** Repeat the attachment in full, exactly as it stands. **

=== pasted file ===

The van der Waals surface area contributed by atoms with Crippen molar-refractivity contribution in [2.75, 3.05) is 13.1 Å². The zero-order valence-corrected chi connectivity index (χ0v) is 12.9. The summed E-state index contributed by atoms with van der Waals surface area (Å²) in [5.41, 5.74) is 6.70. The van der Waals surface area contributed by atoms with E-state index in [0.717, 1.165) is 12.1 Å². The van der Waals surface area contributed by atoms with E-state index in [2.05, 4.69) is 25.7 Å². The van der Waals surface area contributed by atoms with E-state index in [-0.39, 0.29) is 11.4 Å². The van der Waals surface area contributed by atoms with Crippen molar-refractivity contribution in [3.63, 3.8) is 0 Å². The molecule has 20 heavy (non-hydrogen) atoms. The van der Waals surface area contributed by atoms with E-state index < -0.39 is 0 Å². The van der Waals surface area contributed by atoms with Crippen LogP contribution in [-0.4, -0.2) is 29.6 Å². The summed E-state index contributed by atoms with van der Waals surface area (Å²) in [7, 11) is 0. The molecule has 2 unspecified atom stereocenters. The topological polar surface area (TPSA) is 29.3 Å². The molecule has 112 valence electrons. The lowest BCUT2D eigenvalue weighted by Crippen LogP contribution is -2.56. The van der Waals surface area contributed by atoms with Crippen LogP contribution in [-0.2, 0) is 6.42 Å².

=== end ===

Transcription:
The van der Waals surface area contributed by atoms with Crippen molar-refractivity contribution in [2.75, 3.05) is 13.1 Å². The zero-order valence-corrected chi connectivity index (χ0v) is 12.9. The summed E-state index contributed by atoms with van der Waals surface area (Å²) in [5.41, 5.74) is 6.70. The van der Waals surface area contributed by atoms with E-state index in [0.717, 1.165) is 12.1 Å². The van der Waals surface area contributed by atoms with E-state index in [2.05, 4.69) is 25.7 Å². The van der Waals surface area contributed by atoms with E-state index in [-0.39, 0.29) is 11.4 Å². The van der Waals surface area contributed by atoms with Crippen molar-refractivity contribution in [3.63, 3.8) is 0 Å². The molecule has 20 heavy (non-hydrogen) atoms. The van der Waals surface area contributed by atoms with E-state index < -0.39 is 0 Å². The van der Waals surface area contributed by atoms with Crippen LogP contribution in [-0.4, -0.2) is 29.6 Å². The summed E-state index contributed by atoms with van der Waals surface area (Å²) in [7, 11) is 0. The molecule has 2 unspecified atom stereocenters. The topological polar surface area (TPSA) is 29.3 Å². The molecule has 112 valence electrons. The lowest BCUT2D eigenvalue weighted by Crippen LogP contribution is -2.56. The van der Waals surface area contributed by atoms with Crippen LogP contribution in [-0.2, 0) is 6.42 Å².